nep-evo New Economics Papers
on Evolutionary Economics
Issue of 2014‒07‒21
three papers chosen by
Matthew Baker
City University of New York

  1. Commons without Tragedy: Sampling Dynamics and Cooperative Resource Extraction By Juan Camilo Cárdenas; César Mantilla; Rajiv Sethi
  2. Culture capital humain et croissance économique By Jellal, Mohamed
  3. Relational Warm Glow and Giving in Social Groups By Sarah Smith; Kimberley Scharf

  1. By: Juan Camilo Cárdenas; César Mantilla; Rajiv Sethi
    Abstract: This paper reconsiders evidence from experimental common pool resource games from the perspective of a dynamic model of sampling. Despite being parameter-free, the model is able to replicate some striking features of the data: monotonic frequency distributions, the persistent use of strictly dominated actions, and stable heterogeneity in choices. We argue that these patterns cannot be fully accounted for by existing theories based on other-regarding preferences and norms, and that the dynamics of sampling provide a useful complementary explanation for behavior in social dilemmas.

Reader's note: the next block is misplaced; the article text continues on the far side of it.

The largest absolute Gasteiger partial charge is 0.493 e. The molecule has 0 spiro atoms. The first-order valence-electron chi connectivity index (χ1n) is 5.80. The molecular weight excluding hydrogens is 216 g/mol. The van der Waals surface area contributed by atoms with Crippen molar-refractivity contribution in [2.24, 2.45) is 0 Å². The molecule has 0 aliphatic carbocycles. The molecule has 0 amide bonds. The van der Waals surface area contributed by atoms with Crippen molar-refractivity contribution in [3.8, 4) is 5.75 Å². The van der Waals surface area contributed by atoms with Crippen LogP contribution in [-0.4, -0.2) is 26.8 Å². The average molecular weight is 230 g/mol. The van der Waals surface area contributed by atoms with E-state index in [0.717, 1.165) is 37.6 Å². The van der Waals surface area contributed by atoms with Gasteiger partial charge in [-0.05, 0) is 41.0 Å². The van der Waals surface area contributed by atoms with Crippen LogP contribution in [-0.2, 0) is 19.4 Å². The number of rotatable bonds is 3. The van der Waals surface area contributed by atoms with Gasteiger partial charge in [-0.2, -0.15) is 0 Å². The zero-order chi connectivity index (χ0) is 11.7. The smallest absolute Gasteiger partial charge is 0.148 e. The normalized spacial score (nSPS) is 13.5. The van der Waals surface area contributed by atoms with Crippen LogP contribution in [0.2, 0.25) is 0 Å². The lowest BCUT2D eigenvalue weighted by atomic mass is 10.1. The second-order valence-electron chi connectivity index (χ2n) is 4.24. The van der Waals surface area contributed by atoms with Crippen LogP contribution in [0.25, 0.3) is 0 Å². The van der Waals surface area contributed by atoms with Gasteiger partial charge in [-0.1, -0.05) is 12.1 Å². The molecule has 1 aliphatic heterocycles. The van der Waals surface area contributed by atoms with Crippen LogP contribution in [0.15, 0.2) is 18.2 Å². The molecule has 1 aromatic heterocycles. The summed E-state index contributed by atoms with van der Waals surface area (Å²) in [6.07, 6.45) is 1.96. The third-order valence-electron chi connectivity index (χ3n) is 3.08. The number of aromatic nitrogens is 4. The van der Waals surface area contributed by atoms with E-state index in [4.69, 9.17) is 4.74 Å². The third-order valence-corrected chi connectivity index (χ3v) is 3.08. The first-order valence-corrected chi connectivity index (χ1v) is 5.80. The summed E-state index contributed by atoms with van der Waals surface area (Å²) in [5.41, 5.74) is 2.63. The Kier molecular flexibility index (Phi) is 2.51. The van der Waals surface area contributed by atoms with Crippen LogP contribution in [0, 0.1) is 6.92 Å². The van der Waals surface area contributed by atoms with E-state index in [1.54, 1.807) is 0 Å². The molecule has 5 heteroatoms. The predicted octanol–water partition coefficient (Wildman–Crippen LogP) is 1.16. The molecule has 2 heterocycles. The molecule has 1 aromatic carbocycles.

Keywords: Common Pool Resources; Experiments; Sampling Equilibrium
    JEL: C73 C91 D03 H41 Q20
    Date: 2013–09–10
  2. By: Jellal, Mohamed
    Abstract: In this paper , we consider an economic growth model with human capital accumulation , positive externalities and a cultural system of social norms . We show that endogenous rational emergence of this cultural belief may lead to increasing the stock of human capital and hence accelerating national growth.The mechanism of this internalization is based on the existence of endogenous social status or identity pattern that encourages the accumulation of knowledge. This cultural norm is presented as an informal mechanism or informal institution which may be an effective substitute tool to a the formal institution given by a system of income taxation.
    Keywords: Culture, Social Norms, Education, Economic Growth, Formal institutions
    JEL: H23 I21 I25 O1 O43 Z1
    Date: 2014–06–11
  3. By: Sarah Smith; Kimberley Scharf
    Abstract: We study charitable giving within social groups. Exploiting a unique dataset, we establish three key relationships between social group size and fundraising outcomes: (i) a positive relationship between group size and the total number of donations; (ii) a negative relationship between group size and the amount given by each donor; (iii) no relationship between group size and the total amount raised by the fundraiser. We rule out classic free-riding to explain these relationships since the number of social group members is only a subset of total contributors. Instead, the findings are consistent with the notion that giving in social groups is motivated by “relational” warm glow.
    Keywords: Online giving; Fundraising; Social groups; Donations; Charity; Warm glow
    JEL: D64 Z1 H31
    Date: 2014–06

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